Aloe Vera and Essential Oils

by | Formulation, General

If you want to combine aloe vera and essential oils in order to make a natural gel, there are some important things you need to know.

The botanical name, Aloe vera, means “true aloe”, and it has many synonyms. The one you’re mostly likely to find on ingredient lists is Aloe barbadensis – so this is the same plant, not a different one.

Aloe vera leaves and translucent gel on a wooden spoonYou’ll be hard pressed to find someone who hasn’t heard about this plant, and its wonderful properties, whether for the health of our skin or our digestive system. It’s one of the few evergreen ingredients in skincare – it seems to survive all fads and trends, and it has gradually become a staple in our smoothies too. 

Gels are a great medium if you’re looking for no grease and great absorption, so aloe vera seems like an obvious choice. However, finding a product that will work with essential oils can be tricky as there are many aloe gels, gellies, jellies, juices and powders, and pure aloe extracts are water-soluble, so won’t easily mix with essential oils.

Food considerations aside, we need to find a way to use aloe in a product that will keep essential oils incorporated – properly dispersed and therefore diluted – while also performing the way we want them to. 

In this blogpost, I’m going to explain some of the issues with different products, and tell you how to find the right aloe for what you need. 

Why does it matter? 

Choosing the right medium for your essential oils is a matter of safety – both in terms of essential oil content, and the end product.

Firstly, you need to make sure what you are using will hold essential oils dispersed evenly so you end up with proper dilution as well as homogenous dispersion. This means you will get a consistent concentration of essential oil with every application.

Secondly, you need a stable product – one that will not separate, and will not grow harmful microbes.

You can either buy an aloe-based gel that has been formulated specifically to allow the addition of essential oils (and ideally is advertised as such by the seller) or you can make your own formulation. And in each case, your choices will be different.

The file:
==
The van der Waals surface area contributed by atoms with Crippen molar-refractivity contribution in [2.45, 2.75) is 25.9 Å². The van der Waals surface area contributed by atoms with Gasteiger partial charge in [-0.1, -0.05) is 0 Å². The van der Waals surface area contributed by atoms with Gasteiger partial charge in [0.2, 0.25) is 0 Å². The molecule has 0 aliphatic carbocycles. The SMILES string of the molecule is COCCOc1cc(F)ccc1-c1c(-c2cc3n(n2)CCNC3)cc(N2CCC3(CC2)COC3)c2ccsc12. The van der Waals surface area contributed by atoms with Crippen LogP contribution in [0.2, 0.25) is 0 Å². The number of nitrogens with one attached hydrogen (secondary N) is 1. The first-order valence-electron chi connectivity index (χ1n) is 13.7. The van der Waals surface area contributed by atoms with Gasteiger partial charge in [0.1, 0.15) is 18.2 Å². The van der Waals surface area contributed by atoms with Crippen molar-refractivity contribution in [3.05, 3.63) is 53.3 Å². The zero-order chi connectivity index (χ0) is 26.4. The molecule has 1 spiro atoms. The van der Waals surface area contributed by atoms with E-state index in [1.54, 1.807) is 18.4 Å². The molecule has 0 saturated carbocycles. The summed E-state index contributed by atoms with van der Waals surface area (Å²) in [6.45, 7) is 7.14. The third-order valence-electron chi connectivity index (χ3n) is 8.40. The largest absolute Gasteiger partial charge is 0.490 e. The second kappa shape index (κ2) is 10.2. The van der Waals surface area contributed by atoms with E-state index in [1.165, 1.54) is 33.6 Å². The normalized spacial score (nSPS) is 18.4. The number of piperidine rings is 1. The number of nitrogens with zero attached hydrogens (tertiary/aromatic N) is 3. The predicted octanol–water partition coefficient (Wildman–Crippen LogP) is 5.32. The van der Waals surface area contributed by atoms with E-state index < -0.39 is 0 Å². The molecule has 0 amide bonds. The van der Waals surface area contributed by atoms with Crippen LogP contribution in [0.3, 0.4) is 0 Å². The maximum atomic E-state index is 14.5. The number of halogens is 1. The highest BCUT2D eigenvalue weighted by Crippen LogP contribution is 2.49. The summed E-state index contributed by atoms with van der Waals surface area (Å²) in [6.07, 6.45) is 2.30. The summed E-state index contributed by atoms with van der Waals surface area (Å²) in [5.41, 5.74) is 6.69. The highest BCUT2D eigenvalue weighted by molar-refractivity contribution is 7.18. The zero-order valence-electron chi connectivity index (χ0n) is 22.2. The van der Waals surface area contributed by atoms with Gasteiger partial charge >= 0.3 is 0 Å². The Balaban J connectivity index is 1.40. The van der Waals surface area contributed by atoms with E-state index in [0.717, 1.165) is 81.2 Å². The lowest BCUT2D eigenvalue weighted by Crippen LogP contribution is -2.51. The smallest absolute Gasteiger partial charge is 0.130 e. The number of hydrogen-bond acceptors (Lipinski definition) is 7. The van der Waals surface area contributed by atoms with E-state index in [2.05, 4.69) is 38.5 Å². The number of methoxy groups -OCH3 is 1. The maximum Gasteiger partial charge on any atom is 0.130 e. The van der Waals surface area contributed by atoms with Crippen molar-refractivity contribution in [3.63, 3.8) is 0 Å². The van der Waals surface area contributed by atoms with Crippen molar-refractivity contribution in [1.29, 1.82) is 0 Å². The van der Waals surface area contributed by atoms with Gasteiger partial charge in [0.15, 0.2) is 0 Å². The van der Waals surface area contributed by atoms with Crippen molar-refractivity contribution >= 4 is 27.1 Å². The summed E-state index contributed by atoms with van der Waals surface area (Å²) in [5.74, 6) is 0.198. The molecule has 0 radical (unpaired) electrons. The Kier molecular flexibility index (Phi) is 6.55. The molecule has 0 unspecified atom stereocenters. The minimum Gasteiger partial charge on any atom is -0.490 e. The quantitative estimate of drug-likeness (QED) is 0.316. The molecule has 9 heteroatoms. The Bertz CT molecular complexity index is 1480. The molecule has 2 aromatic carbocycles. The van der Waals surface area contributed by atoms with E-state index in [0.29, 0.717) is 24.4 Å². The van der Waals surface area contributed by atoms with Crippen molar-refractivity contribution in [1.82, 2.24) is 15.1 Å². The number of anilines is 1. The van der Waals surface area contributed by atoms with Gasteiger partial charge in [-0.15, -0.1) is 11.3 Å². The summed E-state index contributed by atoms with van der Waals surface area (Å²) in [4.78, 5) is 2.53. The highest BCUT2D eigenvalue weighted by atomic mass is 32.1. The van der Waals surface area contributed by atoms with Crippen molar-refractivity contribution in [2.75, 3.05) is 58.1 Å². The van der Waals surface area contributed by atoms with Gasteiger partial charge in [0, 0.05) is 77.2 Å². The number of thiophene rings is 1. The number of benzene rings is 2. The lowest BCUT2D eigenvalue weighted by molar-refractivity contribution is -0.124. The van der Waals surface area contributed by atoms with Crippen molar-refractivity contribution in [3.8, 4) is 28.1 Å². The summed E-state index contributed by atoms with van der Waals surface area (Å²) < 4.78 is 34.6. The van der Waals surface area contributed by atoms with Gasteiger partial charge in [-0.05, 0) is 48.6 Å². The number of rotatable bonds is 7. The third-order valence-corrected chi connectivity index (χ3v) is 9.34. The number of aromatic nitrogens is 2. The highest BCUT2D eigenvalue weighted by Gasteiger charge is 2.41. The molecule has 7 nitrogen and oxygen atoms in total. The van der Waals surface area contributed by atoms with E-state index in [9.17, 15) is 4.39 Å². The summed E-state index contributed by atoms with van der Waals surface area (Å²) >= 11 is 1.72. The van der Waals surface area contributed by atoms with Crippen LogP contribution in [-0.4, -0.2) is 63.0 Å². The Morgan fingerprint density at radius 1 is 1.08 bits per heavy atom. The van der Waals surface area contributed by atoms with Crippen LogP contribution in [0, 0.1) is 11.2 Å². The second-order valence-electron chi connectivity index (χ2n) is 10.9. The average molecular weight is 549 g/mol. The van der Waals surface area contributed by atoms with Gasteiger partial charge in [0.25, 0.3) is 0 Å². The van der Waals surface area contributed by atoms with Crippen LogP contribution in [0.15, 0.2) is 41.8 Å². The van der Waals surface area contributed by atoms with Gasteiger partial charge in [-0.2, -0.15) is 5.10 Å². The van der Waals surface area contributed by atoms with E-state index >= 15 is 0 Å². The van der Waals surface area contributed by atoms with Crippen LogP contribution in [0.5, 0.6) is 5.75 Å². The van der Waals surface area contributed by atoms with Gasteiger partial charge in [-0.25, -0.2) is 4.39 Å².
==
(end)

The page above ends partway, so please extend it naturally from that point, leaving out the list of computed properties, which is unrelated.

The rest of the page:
A side note on formulation

Once you go beyond using fatty oils as the medium for your essential oils, you are entering the world of product formulation. This means you need to keep a few more things in mind than just the proper dilution range of essential oils – one of which is warding off unwanted visitors. 

Aloe vera leaf with gel dripping into a petri dishIf you’re making a product that contains water, whether it’s an emulsion, a gel or a spray, you need to make sure to either use it within 24 hours, or use an appropriate preservative. Preserving aqueous (water-based) products is a whole subject that is beyond the scope of this article, and the one you choose depends on many factors. Generally speaking you should be able to rely on broad-spectrum preservatives, but for any product that is for sale, rigorous testing needs to be carried out to verify safety and stability.

Aloe vera is an aqueous extract, which means preservation will be necessary. On top of that, because we want to marry aloe vera with essential oils which are not water-soluble, we will will need to include a solubilizing agent that will enable these two to combine. 

If you’ve ever dabbled in formulation, you will know that creating a stable product that contains both water-based and oil-based ingredients is a balancing act that can be thrown off by a slight change in composition. Unless a ready-made gel is made to stay stable even with essential oils added to it, adding them can cause the product to “fail”, resulting in ingredient separation and/or colonization by unwanted bacteria and molds.